Routine CBC Could Provide Added Mortality Risk Information
A risk score based on age and the components of a complete blood count (CBC) is strongly associated with all-cause mortality risk and cardiovascular-specific outcomes in an apparently healthy population, according to a study presented at the American Heart Association Scientific Sessions (Dallas; Nov. 16-20). The researchers say the commonly used blood test could be […]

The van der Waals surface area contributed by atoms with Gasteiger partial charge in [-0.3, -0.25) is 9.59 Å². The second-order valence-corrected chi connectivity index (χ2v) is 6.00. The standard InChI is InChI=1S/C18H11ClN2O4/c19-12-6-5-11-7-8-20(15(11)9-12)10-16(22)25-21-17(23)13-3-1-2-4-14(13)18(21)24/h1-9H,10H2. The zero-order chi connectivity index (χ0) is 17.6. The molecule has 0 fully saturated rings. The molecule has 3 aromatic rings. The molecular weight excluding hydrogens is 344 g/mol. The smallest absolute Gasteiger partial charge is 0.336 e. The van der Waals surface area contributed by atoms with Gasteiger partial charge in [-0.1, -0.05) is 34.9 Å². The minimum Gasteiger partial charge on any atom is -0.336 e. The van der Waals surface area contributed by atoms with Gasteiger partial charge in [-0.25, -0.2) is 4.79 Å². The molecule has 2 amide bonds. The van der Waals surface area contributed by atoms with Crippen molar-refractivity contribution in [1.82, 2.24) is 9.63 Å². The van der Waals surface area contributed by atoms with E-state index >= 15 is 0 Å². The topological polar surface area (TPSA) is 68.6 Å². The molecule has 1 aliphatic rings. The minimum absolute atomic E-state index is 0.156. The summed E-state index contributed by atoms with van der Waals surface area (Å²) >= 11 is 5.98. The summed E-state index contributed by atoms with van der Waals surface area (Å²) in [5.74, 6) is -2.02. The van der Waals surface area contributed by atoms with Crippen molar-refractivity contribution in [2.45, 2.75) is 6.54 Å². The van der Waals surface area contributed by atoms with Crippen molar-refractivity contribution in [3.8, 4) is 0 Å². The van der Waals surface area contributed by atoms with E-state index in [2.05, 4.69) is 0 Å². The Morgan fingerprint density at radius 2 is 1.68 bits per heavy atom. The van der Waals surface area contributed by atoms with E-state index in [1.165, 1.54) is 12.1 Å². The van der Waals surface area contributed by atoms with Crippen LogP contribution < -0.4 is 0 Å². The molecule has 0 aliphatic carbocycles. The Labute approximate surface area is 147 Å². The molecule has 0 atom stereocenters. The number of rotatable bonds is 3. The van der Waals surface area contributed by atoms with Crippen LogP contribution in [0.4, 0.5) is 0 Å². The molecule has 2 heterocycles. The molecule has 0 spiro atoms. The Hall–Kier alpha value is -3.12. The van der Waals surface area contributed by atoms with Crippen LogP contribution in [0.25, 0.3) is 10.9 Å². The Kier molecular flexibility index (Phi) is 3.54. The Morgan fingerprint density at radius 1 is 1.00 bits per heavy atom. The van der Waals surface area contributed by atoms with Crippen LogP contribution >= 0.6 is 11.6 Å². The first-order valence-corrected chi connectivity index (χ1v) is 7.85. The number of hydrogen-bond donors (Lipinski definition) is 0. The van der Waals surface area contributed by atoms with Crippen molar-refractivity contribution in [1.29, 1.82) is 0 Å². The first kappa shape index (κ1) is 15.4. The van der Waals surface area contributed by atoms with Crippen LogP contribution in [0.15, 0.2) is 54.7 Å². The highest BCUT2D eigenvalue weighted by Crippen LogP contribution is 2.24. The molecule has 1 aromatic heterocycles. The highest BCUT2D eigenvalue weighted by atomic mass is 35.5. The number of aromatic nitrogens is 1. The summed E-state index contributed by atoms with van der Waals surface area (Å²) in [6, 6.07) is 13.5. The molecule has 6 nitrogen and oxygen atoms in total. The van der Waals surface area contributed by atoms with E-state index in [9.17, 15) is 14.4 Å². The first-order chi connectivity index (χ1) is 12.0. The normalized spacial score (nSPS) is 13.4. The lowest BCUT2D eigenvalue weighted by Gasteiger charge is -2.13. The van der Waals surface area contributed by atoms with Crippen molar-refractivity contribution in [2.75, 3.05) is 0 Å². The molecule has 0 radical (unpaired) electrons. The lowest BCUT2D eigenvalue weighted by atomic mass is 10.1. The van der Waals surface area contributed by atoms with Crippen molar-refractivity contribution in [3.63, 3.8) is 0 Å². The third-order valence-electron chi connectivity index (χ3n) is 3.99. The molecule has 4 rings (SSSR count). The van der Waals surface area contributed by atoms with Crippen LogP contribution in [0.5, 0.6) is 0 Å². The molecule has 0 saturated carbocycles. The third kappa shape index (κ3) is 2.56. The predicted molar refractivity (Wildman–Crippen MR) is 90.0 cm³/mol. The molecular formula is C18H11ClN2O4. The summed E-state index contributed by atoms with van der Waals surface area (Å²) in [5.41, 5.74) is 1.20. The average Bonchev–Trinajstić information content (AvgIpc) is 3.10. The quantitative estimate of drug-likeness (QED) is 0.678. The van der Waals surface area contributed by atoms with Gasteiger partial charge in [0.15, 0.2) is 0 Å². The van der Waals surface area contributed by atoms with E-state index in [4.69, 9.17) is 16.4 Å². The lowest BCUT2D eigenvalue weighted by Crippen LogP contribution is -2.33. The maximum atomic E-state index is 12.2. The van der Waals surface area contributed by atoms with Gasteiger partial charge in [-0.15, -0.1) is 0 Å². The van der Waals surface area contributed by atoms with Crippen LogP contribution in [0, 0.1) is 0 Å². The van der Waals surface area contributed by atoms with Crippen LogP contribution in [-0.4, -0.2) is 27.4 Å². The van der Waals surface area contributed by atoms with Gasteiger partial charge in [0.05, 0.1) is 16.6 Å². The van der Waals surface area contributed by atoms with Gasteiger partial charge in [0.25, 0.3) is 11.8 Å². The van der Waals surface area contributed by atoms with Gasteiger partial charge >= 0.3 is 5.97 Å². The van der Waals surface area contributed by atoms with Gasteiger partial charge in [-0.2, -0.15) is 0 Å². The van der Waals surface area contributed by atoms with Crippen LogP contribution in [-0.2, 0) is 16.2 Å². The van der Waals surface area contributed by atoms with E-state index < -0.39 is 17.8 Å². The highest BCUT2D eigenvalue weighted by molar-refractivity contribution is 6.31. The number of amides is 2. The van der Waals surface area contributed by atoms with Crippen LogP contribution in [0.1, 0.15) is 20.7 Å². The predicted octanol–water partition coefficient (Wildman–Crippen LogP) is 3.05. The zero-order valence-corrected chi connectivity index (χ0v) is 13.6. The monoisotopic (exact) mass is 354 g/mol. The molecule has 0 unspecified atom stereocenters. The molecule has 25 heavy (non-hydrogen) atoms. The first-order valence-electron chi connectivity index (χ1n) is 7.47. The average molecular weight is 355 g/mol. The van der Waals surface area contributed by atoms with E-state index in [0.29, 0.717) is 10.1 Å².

A risk score based on age and the components of a complete blood count (CBC) is strongly associated with all-cause mortality risk and cardiovascular-specific outcomes in an apparently healthy population, according to a study presented at the American Heart Association Scientific Sessions (Dallas; Nov. 16-20). The researchers say the commonly used blood test could be inexpensively incorporated into laboratory results, electronic medical records, and physician workflow to better identify previously unidentified high-risk individuals who would benefit from costly workups or preventive therapies. The value of the CBC risk score was previously validated in general medical, hospitalized patients, but now researchers have shown the score to be generalizable to a larger, healthier population. They prospectively validated the score for use in individuals initially free of cardiovascular disease participating in a clinical trial, “Justification for the Use of Statins in Prevention: an Intervention Trial Evaluating Rosuvastatin (JUPITER)” (females, n=6,568 and males, n=10,629). The researchers found that even after adjusting for age, all-cause mortality was significantly higher in middle-risk and high-risk participants, compared to the lowest-risk participants. Risk of death was 50 percent higher in those with middle risk and nearly twice as high in the highest-risk participants, compared to the lowest-risk. For cardiovascular mortality the CBC risk score was also significantly predictive. Risk scores have been underutilized in actual practice, often because they add complexity and time to a physicians’ workload, lead author Benjamin Horne, Ph.D., says. In the case of the CBC risk score, he tells DTET that the CBC risk score is inexpensive both financially, because most individuals get the CBC panel as part of routine care anyway, and because it doesn’t add complexity in time or effort for physicians in medical practice. “Physicians can tell you high cholesterol and high blood pressure and smoking are risk factors, but they don’t put it into a calculator to figure out the 10-year risk,” says Horne, director of cardiovascular and genetic epidemiology at Intermountain Medical Center Heart Institute in Salt Lake City. “We now have a standardized, quantifiable way of assessing the risk of mortality for all individuals.” Horne says that Intermountain is now reporting the risk score electronically, both in lab reports and in electronic medical records based on lab results reported in the past 30 days. While the evidence is not yet there to start ordering CBC tests when not already utilized in practice, Horne says that in patients where CBC panels are routinely ordered including in hospital patients, the risk score can be easily implemented and can aid in identifying apparently healthy individuals at increased risk of mortality who may benefit from additional testing or standard prevention therapies. Takeaway: Incorporating a risk score into CBC results is a way that laboratories can inexpensively provide additional value to ordering physicians and the broader health care system by aiding in better management of individual care and stewardship of health care resources.